Q. How was it to adapt Vekkai into a full-length screenplay?
Though Vekkai was written 40 years ago, it’s relevant, and I liked the premise very much. The same plot involving a son and a father, going undercover, can be developed anywhere. I can set this up in any place you name and still engage the audience emotionally.
Q. Asuran got me reminded of Pariyerum Perumal.
(Pauses) That’s possible; I agree.
Q. Revenge is one of the recurring themes in your films.
I disagree. I have dealt with guilt, humiliation, redemption and survival, but no revenge. Things have been existential, all the time. And, all my characters are dark and live through fear, betrayal and shame.
Q. For Aadukalam, you went to Madurai and lived there for three years. Did you do something similar for Asuran?
I spent one-and-a-half months in Kovilpatti where Asuran was shot. But I could only direct a film based on second-hand information. The moment they know you are a filmmaker, they ‘filter’ things. They know I am not one among them. But I had sent my team of assistant directors before the village. Based on their reports, I met select people and spoke to them.
As for the research work, that’s how I am built. I lack imagination. I need to know everything clearly before I start my work. I can’t think of a shot without knowing what it is. That’s my problem. But hey, it’s also a positive thing.
I feel a film finishes itself. I just have to give my characters the space to grow and develop on their own. Truth be told, my films shape only on the edit table. I can’t ‘make’ everything I think. But I manage to create something from whatever I have. (Smiles)
Q. I’m sure. Moving on… None of our films made it to the Oscars this year. Do you think are we being taken seriously?
The Oscars Committee isn’t a Government body, and they don’t have anything against anybody.
Q. Of the 52 entries so far, only 20 are in languages other than Hindi.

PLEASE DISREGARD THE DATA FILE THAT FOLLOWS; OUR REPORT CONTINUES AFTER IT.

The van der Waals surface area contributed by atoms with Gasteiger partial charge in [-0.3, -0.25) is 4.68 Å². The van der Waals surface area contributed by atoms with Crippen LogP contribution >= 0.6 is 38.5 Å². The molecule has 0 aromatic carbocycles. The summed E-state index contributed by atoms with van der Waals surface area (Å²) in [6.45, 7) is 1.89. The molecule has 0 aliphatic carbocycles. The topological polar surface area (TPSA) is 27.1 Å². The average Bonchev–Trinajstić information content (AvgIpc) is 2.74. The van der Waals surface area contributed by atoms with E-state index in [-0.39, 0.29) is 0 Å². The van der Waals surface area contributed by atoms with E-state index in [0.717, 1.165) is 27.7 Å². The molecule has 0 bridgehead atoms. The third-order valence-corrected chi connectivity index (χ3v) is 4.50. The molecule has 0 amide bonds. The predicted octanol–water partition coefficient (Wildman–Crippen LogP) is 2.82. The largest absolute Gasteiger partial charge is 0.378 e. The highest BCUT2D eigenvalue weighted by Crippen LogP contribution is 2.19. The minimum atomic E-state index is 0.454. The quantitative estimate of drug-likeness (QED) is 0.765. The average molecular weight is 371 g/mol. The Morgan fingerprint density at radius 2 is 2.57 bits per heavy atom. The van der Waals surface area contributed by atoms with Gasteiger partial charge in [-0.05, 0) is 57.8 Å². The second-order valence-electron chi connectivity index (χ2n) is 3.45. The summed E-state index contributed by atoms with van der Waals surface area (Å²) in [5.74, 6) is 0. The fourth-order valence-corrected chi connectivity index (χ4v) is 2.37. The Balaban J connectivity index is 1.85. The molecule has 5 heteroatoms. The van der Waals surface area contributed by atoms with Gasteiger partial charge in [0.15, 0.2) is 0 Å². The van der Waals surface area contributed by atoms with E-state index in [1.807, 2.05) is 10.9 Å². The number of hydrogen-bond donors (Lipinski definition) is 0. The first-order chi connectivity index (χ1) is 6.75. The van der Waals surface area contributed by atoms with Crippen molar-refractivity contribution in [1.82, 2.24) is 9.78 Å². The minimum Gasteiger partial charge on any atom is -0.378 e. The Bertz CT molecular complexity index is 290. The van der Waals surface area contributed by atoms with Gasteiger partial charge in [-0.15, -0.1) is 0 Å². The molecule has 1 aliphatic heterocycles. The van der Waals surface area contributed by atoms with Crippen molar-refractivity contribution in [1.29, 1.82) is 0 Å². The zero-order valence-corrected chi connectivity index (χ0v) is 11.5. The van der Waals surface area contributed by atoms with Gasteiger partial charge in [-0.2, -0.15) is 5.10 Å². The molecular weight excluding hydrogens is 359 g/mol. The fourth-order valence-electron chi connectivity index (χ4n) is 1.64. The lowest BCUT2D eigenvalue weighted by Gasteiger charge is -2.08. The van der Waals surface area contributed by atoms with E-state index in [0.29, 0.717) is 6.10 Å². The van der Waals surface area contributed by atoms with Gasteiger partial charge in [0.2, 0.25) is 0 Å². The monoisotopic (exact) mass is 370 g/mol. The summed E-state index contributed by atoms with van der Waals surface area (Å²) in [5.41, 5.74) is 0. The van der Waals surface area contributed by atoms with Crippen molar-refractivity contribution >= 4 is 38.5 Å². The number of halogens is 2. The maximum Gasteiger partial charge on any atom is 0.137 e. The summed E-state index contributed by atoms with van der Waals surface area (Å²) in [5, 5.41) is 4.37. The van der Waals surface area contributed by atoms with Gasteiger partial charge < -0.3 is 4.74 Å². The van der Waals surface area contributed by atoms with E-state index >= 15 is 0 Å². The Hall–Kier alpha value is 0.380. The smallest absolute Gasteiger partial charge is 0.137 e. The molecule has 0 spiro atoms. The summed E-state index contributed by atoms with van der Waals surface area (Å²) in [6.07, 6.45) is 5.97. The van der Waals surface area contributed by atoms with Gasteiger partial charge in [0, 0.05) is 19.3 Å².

I don’t believe in the language divide. But, why are we skeptical about ‘transparency’?
Q. But nobody knows on what basis the films are being ‘selected’ or rejected.
Why should anyone let the world know, you tell me! No film festival does it, for that matter. When you send your film for a festival, it means you obey their protocols. You play a game only after understanding and accepting its rules, right? When Aadukalam bagged six National Awards, I am sure, someone in the north would have said, “Hey, this Award committee is so biased and doesn’t ‘recognise’ films that are made in Hindi.” But is that the truth? No. Also, you don’t need a jury’s validation for a film to be called good or bad. Making a relevant film is more important. Awards are a bonus. They are like a pat on the shoulders.
Q. You were 23 when you joined Balu Mahendra and, interestingly, your films are far different from his kind of cinema.
No two people are the same. Every human being reacts to a situation based on their experiences. Even the blood relations have different facial features. Their fingerprints, skin patterns, how they are, how they walk; everything varies. Balu Mahendra sir taught me cinema, but how I explore, understand, perceive, interpret, and execute cinema need not be the same.
Q. Are you a serious filmmaker?
No, I don’t want to be perceived as someone I am not. I want my films to reach the masses. Cinema is a people’s medium, after all.
Q. It would be interesting if we see you direct a full-fledged woman-centric film.
I have been writing something similar on those lines. It has to be wacky though. Let’s see.
Q. Up next, you have a film with Soori. Also, you are directing an anthology for Netflix, alongside Gautham Menon, Vignesh Shivan, and Sudha Kongara.
Yes, I am excited about both.